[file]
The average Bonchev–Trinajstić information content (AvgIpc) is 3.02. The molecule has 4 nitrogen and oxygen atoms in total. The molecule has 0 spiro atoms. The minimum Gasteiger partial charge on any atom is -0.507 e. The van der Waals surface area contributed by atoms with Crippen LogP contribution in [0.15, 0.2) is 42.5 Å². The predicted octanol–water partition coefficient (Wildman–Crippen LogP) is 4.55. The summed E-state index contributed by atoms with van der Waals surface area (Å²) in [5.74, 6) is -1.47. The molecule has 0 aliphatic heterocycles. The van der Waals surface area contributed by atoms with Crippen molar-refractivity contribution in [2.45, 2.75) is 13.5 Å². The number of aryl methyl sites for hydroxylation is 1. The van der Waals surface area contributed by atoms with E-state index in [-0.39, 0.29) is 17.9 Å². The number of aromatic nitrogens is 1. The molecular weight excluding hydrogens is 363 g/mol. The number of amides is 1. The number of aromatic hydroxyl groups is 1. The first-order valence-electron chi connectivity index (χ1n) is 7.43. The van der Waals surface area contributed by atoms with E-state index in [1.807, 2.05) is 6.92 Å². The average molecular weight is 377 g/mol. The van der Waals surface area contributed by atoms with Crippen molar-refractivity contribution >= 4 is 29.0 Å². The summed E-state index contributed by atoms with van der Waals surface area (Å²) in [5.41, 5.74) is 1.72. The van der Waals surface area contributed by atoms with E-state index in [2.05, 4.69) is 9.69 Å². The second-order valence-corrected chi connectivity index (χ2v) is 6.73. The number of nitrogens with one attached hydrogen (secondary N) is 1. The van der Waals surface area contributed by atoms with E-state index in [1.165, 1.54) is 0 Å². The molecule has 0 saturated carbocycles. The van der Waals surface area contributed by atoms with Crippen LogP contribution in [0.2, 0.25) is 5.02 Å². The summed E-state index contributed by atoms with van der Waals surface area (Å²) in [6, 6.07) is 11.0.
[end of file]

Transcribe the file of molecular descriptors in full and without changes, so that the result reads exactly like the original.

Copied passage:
The average Bonchev–Trinajstić information content (AvgIpc) is 3.02. The molecule has 4 nitrogen and oxygen atoms in total. The molecule has 0 spiro atoms. The minimum Gasteiger partial charge on any atom is -0.507 e. The van der Waals surface area contributed by atoms with Crippen LogP contribution in [0.15, 0.2) is 42.5 Å². The predicted octanol–water partition coefficient (Wildman–Crippen LogP) is 4.55. The summed E-state index contributed by atoms with van der Waals surface area (Å²) in [5.74, 6) is -1.47. The molecule has 0 aliphatic heterocycles. The van der Waals surface area contributed by atoms with Crippen molar-refractivity contribution in [2.45, 2.75) is 13.5 Å². The number of aryl methyl sites for hydroxylation is 1. The van der Waals surface area contributed by atoms with E-state index in [-0.39, 0.29) is 17.9 Å². The number of aromatic nitrogens is 1. The molecular weight excluding hydrogens is 363 g/mol. The number of amides is 1. The number of aromatic hydroxyl groups is 1. The first-order valence-electron chi connectivity index (χ1n) is 7.43. The van der Waals surface area contributed by atoms with E-state index in [1.807, 2.05) is 6.92 Å². The average molecular weight is 377 g/mol. The van der Waals surface area contributed by atoms with Crippen molar-refractivity contribution >= 4 is 29.0 Å². The summed E-state index contributed by atoms with van der Waals surface area (Å²) in [5.41, 5.74) is 1.72. The van der Waals surface area contributed by atoms with E-state index in [2.05, 4.69) is 9.69 Å². The second-order valence-corrected chi connectivity index (χ2v) is 6.73. The number of nitrogens with one attached hydrogen (secondary N) is 1. The van der Waals surface area contributed by atoms with E-state index in [1.165, 1.54) is 0 Å². The molecule has 0 saturated carbocycles. The van der Waals surface area contributed by atoms with Crippen LogP contribution in [0.2, 0.25) is 5.02 Å². The summed E-state index contributed by atoms with van der Waals surface area (Å²) in [6, 6.07) is 11.0.